I mean if it's some obscure language that's really like something like VBScript or something like that, okay. In that case, yeah, learn something else but still build a portfolio. Build the apps. This is going to be the thing that's going to be more impressive, right?

Think of it this way. Let's say that, you know, three years down the road you're trying to get a job and a prospective employee, you've got no experience because you're 15. I mean you're going to be pretty impressive just by how much that you have, but you go in and let's say they have two options. Two paths of life that you could choose. In one path of life, you decide to use whatever languages that you've got. You build this portfolio. You build like six or seven apps over the next three years. You got a couple of them in the App Store. You're actually making some money from the apps and you've got some web applications up there. You've got the source code. You can demonstrate these apps to people. You've got that on your resume, all the stuff that you've built, or you've got a resume that says that you learned Node.js. You haven't really built anything. Maybe you've got one app and you've played around then you spend this time learning Node.js and JavaScript.

Which is going to be more valuable to the employer? Which one are they going to say, "Oh, this guy is more competent and I should hire this guy?" To me, it's always function. I talk about this idea that the only credentials that matter to me are the ones of success, of what you actually accomplish, of action, of what you have done in the world. It doesn't matter if you have Ph.D. It doesn't matter if you know all this stuff or technology. It's like what have you actually done, what have you actually accomplished, okay? That's the credentials that I care about. Not everyone is like that, but the people that you want to work for are going to be like that and that's what's going to matter most. Go out there and do stuff. Build applications. Get your portfolio built up. That's going to be way more beneficial than just learning some technology and kind of picking it at random.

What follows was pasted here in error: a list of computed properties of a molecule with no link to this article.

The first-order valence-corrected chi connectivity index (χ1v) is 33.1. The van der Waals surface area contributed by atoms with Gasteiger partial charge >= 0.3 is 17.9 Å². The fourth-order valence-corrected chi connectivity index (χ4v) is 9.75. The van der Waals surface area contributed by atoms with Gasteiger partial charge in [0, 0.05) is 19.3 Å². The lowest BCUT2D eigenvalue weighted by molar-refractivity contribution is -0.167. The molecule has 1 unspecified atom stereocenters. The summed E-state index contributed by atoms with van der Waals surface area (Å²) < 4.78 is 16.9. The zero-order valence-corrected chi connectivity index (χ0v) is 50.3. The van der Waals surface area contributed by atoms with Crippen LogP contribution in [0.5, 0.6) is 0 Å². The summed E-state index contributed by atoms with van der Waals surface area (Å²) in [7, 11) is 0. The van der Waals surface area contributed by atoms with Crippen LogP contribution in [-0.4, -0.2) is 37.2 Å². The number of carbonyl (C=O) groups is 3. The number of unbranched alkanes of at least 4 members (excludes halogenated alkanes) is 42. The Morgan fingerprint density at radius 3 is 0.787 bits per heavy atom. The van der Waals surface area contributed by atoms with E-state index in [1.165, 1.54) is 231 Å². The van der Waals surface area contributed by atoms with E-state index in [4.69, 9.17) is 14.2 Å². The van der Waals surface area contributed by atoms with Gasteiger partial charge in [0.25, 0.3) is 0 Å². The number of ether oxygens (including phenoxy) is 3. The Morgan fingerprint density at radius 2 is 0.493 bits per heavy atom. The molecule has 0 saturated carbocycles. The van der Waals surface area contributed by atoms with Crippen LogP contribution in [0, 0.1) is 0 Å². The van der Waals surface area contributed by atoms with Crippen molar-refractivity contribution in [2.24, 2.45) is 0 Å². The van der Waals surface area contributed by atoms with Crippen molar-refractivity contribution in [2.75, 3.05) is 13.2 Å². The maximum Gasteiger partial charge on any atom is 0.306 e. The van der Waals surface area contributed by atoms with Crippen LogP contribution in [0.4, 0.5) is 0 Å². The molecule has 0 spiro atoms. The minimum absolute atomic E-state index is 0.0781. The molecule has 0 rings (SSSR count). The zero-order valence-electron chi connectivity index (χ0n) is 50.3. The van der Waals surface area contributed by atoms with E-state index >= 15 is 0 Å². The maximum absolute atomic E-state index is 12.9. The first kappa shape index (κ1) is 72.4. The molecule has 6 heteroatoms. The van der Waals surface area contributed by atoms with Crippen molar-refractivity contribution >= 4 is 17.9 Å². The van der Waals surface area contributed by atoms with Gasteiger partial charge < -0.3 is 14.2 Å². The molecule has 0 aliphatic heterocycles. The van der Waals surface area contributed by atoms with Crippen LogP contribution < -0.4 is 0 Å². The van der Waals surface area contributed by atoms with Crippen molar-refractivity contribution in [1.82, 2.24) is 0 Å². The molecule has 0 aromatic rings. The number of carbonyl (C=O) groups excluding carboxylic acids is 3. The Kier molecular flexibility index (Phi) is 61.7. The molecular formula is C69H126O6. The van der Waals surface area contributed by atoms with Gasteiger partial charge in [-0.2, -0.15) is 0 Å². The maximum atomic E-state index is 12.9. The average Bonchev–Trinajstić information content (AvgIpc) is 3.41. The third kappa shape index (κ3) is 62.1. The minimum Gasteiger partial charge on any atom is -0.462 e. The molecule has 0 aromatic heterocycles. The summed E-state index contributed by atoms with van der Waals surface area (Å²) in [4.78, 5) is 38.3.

Now, if you're going to build an application with Node and JavaScript and you want to go that direction, totally cool. Go that direction. The worst thing you could possibly do, I'm telling you right now that you're 15, is to spread out and try to learn everything, that you have the temptation to do that and you feel like you have to learn all this stuff because it's all out there. Don't. Specialize right now. Pick something. Go deep with. It's going to be so much-you want to be the Doogie Howser, right? I'm dating myself, but you want to be the Doogie Howser where people are like, "Man, this guy is a kid genius at the medical profession," or whatever it is, or you want them to be like thinking of that of you, not that you're just a generalist and you can program in 15 different programming languages. That's not nearly as beneficial as someone who has actually built real applications in one programming language. That's always going to be way, way more beneficial than the theoretical, than just the academic exercise.

All right. Congratulations. I mean just for what you're doing already, keep going down the path. It's not always going to be fun, I'll tell you that. You're young, but keep going. Everything that is worthwhile in life is going to be difficult, but that's what makes it worthwhile.

I'll talk to you next time. Take care.

agile, career development, career growth, learning and development

Published at DZone with permission of John Sonmez . See the original article here.

Opinions expressed by DZone contributors are their own.